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on 17 September 2010
Let me start by quoting an Amazon US reviewer who wrote in March 2006: "In every crime novelist, there must lurk moments of passion when the writer wants to be taken more seriously. Having seen how critics often fall all over themselves when novelists employ devices like building their stories around ideas from philosophy and quantum physics, the novelist must think, 'I can do that, too!'"

This same reviewer further suggests that Grimes has adopted the expansive, scholarly and perhaps too self-consciously literary style of Umberto Eco.

Perhaps, perhaps.

Another reviewer, also in March, wrote this: "I've read all of the Richard Jury novels and I've always enjoyed how the characters have evolved throughout the series. Unfortunately, Martha Grimes has reached a dead end. There's nothing new with Richard Jury, Melrose Plant, or any of the other characters."


A third March reviewer (a perceptive month, it seems) offered this heartfelt cry: "I will neve[r] again get sucked into buying one of her books. I should have stopped reading them 4 or 5 ago but kept hoping that she'd change."

Too true, alas.

There might be something in the notion that Grimes used Eco's work as a model for her mixture of detection and esoterica. Let me offer another possible model for the structure of her book. Polish author Jan Potocki wrote a book whose title is translated into English as "The Saragossa Manuscript" or sometimes as "The Manuscript found in Saragossa". "Saragossa" is a wild and wooly gaggle of stories told not consecutively but as a series of asides by characters within each narrative, reaching five, six, seven--who knows how many?--levels deep, like a sequence of Russian dolls. Grimes' book, the first half, anyway, is much the same. But where Potocki's abrupt turns lurch into radically different moods, different styles and, for all I know, different universes, Grimes just plods in zigzags along the same old dusty track.

Fans will note that all of Grimes' familiar characters are present: Jury, of course; Melrose Plant, his aunt, his cronies, Jury's boss, the cat Cyril, Sergeant Wiggins and the absolutely requisite feral child. The problem is that they don't do much of anything. Jury just plain maunders. Plant runs off to Italy to indulge in his glove fetish. His aunt eats fairy cakes. His cronies booze it up in a village pub to no discernible purpose. Jury's boss continues in his series-long inability to appreciate his subordinate's exiguous virtues. The cat Cyril hardly even bothers to raise any hell. Wiggins has the sniffles. And this particular iteration of the feral child manages to be remarkably--no, astonishingly unobservant.

Some years ago the American author chose to write an English mystery series centered on a senior British copper. That she apparently neither knew nor cared about British or indeed any police procedures only added to the challenge. It must have come as no small surprise that her first book met with critical and financial success. And so it has been with book after book.

But now I think a malaise has set in. The public has lapped up her stuff for years despite flawed plots and cookie cutter characterization. Why should they stop now? Surely this one will be lapped up, too, so why bother working out kinks in the plot or expending needless effort to breathe a semblance life into cardboard characters? The old rut has never failed. Long live the rut!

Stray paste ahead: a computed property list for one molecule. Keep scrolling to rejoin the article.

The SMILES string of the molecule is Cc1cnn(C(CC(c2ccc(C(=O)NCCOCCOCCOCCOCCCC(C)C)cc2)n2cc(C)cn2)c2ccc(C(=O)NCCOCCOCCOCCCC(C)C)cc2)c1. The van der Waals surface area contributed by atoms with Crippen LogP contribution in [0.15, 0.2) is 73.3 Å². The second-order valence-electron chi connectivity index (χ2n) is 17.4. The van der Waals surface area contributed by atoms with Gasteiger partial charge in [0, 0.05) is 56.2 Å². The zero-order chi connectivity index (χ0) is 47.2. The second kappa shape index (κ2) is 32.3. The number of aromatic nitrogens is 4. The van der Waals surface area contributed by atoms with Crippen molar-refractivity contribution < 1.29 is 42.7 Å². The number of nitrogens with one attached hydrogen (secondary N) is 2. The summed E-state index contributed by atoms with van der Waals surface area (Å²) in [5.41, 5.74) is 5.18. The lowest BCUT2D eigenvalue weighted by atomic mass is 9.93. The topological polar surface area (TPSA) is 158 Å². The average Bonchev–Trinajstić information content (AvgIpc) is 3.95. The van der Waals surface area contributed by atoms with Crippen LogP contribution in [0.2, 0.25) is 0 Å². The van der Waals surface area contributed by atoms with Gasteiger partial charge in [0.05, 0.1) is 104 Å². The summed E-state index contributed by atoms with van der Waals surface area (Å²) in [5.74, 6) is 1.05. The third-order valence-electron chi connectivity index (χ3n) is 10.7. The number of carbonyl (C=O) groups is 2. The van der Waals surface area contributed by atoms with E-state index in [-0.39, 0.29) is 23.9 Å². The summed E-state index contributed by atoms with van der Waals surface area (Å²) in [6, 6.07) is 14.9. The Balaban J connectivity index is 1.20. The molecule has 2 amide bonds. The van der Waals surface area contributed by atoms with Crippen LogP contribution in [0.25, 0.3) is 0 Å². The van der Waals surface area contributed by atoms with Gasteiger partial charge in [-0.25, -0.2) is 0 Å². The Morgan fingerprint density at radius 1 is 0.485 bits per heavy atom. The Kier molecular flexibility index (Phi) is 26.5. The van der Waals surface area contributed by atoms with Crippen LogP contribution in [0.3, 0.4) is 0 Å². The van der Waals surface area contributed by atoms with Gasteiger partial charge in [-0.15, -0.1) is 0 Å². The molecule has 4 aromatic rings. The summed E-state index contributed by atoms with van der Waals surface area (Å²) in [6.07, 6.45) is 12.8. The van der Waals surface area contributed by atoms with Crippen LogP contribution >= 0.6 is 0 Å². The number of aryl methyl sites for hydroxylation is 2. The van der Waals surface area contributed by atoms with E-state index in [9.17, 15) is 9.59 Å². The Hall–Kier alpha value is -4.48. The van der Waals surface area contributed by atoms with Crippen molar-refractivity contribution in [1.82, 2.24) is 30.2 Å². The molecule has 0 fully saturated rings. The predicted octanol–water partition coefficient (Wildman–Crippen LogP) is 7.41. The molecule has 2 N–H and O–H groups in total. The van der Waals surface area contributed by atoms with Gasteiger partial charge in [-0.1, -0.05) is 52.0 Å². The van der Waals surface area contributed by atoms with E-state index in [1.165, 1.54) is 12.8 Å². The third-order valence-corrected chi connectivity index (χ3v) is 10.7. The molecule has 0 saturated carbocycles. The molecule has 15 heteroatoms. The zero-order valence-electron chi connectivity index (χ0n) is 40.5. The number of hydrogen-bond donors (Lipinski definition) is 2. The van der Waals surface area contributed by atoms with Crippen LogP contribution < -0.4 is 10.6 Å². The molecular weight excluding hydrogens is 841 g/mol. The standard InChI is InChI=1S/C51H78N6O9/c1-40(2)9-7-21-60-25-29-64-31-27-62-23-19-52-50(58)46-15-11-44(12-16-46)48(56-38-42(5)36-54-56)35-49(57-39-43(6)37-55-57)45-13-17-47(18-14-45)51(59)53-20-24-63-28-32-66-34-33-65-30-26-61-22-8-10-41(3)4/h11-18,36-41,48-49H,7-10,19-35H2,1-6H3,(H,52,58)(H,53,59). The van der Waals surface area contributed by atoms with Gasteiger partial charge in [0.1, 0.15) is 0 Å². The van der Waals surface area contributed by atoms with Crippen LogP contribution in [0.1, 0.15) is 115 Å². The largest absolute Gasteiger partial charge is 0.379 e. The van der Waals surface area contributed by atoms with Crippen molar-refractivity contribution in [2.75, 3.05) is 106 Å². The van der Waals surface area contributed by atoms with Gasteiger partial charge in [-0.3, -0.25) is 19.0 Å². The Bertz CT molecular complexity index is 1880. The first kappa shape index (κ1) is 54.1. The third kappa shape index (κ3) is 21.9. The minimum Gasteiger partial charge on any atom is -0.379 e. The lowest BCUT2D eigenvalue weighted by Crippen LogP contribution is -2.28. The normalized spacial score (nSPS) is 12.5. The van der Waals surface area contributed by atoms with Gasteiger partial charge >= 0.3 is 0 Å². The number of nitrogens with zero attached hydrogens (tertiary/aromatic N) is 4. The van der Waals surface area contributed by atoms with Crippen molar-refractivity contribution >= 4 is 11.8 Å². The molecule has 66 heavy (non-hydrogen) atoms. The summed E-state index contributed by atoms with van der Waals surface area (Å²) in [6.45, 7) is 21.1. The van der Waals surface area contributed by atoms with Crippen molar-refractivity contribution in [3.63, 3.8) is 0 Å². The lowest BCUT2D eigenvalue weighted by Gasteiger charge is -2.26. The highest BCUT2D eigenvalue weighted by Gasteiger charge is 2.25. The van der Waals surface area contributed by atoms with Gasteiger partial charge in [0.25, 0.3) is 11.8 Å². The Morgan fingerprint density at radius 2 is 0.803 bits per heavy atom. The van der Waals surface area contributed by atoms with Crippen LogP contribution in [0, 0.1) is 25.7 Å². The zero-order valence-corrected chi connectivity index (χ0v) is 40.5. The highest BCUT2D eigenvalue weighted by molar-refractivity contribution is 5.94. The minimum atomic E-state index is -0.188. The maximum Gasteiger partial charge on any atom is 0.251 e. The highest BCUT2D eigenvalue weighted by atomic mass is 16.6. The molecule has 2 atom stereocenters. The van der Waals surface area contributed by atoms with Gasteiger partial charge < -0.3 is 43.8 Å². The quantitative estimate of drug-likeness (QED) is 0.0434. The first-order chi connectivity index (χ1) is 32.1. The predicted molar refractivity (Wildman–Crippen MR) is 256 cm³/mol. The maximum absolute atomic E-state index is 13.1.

Grimes chooses to offer a master criminal of Moriarty-like brilliance, so she has her man speak of quantum mechanics and (super)string theory. Never mind that his knowledge of the subject goes only about as deep as "The Elegant Universe" series aired on PBS. Never mind that his brilliant scheme absolutely depends on Superintendent Jury never once acting like a policeman or even bothering to look at relevant police files. Never mind that at any point in the scheme one or two perfectly ordinary and logical questions from any one of three or four characters would collapse the whole house of cards. Never mind that people, especially the feral child, who should have accumulated more than enough information to insure that he spends the remainder of his days in the slammer, just don't happen to notice--time after time. Never mind that the most intelligent and by far the most sympathetic character in the book is a dog. Never mind that nothing much makes any sense. Never mind that no adequate explanation is offered for any of half a dozen major plot points, because the book does not come to any kind of resolution at all. It just stops.

In 1877 John Ruskin, the most famous art critic of the 19th Century, stepped into the Grosvenor Gallery in London and was appalled by a picture painted by James McNeill Whistler. In his review he wrote, "I have seen and heard much of Cockney impudence before now but never expected to hear a coxcomb ask two hundred guineas for flinging a pot of paint in the public's face." Whistler figured that his reputation had been damaged to the tune of £1,000, so he sued Ruskin for that amount. When the titanic legal struggle was over, the jury found for Whistler. They awarded him one quarter of a penny--a farthing.